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Sunday 25th Feb 2018

Welcome back for another hot week of the Hotpage, and let's jump out of the box with Patrick Corbin, a southpaw drafted by the Angels in 2009, then traded with Joe Saunders to the Diamondbacks in 2010. We start with Corbin, because this has to be a time of the year where you guys might be scrounging for starting pitching, and the logical turn might be to Corbin.

Over the minors, the now 22-year old was 28-14, 3.83 over 70 starts, with 349 whiffs to 96 walks (1.25 WHIP), though I am a tad wary of picking him up at this point. Of Corbin's pair of big league starts one went pretty well (a win over 5.2 innings) and one not so (a loss over 3.1) but there is nothing that suggests any potential dominance as a starter (compare, say, to Drew Hutchison who is more of a strikeout pitcher) and I am guessing if Corbin sticks as a starter, he will get knocked around some as he adjusts to the majors.

Before we migrate to everyone's probably sore spot--third base--let's look at a couple of potential closers in waiting, starting with Oakland's Jordan Norberto. Of course we know that Grant Balfour is still the man in Oakland, but clearly Brian Fuentes is not, and Joey Devine is not either for sure. And, well, Fautino De Los Santos has been relegated to the bowels of Sacramento (I grew up there: it is no picnic) while Norbeto picked up the save for Jarrod Parker's first win. And, Balfour has struggled his last appearances (that is how Norbeto got his conversion) allowing six runs while picking up three saves. Anyway, in this year of goofy closing situations anything seems to go.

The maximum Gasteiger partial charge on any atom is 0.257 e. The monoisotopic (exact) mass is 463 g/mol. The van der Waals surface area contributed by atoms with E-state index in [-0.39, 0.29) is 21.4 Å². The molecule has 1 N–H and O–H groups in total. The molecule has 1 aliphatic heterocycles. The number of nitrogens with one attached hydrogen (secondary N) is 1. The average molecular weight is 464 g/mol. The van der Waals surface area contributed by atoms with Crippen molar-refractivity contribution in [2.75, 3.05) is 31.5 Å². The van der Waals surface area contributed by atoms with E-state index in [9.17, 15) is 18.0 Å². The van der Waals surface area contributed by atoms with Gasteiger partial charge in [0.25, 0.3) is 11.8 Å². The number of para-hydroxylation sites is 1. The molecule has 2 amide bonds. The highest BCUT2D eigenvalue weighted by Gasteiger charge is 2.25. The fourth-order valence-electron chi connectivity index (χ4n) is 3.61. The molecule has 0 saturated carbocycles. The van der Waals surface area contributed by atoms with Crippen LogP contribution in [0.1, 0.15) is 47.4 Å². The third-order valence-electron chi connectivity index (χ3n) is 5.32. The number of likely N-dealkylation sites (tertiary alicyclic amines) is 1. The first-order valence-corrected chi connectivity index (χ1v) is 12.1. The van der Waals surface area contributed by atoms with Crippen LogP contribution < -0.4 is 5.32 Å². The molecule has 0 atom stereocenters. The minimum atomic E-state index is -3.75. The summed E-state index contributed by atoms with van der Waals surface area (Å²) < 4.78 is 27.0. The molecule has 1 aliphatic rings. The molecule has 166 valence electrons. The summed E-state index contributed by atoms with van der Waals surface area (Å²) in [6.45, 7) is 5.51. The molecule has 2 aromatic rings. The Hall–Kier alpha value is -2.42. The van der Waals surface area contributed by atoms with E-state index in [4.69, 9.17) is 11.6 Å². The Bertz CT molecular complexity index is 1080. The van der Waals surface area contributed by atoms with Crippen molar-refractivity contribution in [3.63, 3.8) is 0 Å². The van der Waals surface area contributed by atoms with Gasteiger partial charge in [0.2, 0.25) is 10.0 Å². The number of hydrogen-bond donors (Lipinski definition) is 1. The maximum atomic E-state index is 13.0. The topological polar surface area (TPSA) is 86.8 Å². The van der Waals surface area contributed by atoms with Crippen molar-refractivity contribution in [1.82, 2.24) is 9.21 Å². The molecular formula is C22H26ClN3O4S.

And, well, if you doubt the previous sentence, think of Norberto's fellow countryman, Rafael Dolis. The 23-year old, who was 8-5 with 17 saves last year at Iowa, now has a pair of saves and a win over the past week. Dolis might have also displaced yet another Dominican, Carlos Marmol who was never known for his control with 313 walks allowed over his 469 major league innings, although he has only allowed 297 hits, while striking out an incredible 608. Those numbers scream the phrase "effectively wild." Well, despite 97 saves the last couple of years, with just two saves, a 5.81 ERA, and two blown conversions, the door has opened for Dolis.

So, be open to picking up extra conversions via arms like these. I do think you should expect the incumbent closers--in this case Balfour and Marmol--to earn the lion's share of saves between now and the end of the year, but, also expect managers to go with the hot hand (think Yankees and White Sox and Angels, too). It's a crazy year, after all.

Continuing on the North Side, but before get to Tony Campana and the Chicago outfield, I must admit I was wrong about Bryan LaHair. I dismissed the 29-year old as a Quad-A player, when really he has a resume a lot like Kevin Millar, whom I recognized had real potential I do see LaHair potentially in the outfield as Anthony Rizzo advances, along with maybe Brett Jackson, and Campana.

I like the 13th round pick of the 2008 draft, who has broken out with his Cub mates hitting .306 with seven each of runs and steals over 36 at-bats, after a .259-1-6 stint with 24 swipes last year. Kind of like the Phils are playing Juan Pierre, and the Twins should play Ben Revere, guys like Campana are there to score runs. That he can do, and in an NL situation, I would certainly grab him as a fifth outfielder. In fact I would consider this even in a mixed format.

If you are looking for a little help behind the dish in the National League, take a peek at 28-year old Brett Hayes. Injuries have pretty much forced the hand of the Marlins and Hayes--and though it does not matter for fantasy purposes, is pretty good defensively--is hitting .300 over his 30 at-bats which is nearly double starter John Buck. Hayes is 28, which is just around the age most big league catchers come into their own, and I am thinking he could see increased playing time as he continues to hit. Hayes is not bad as a #2 catcher in an NL format. He might even graduate to #1 if he keeps it up.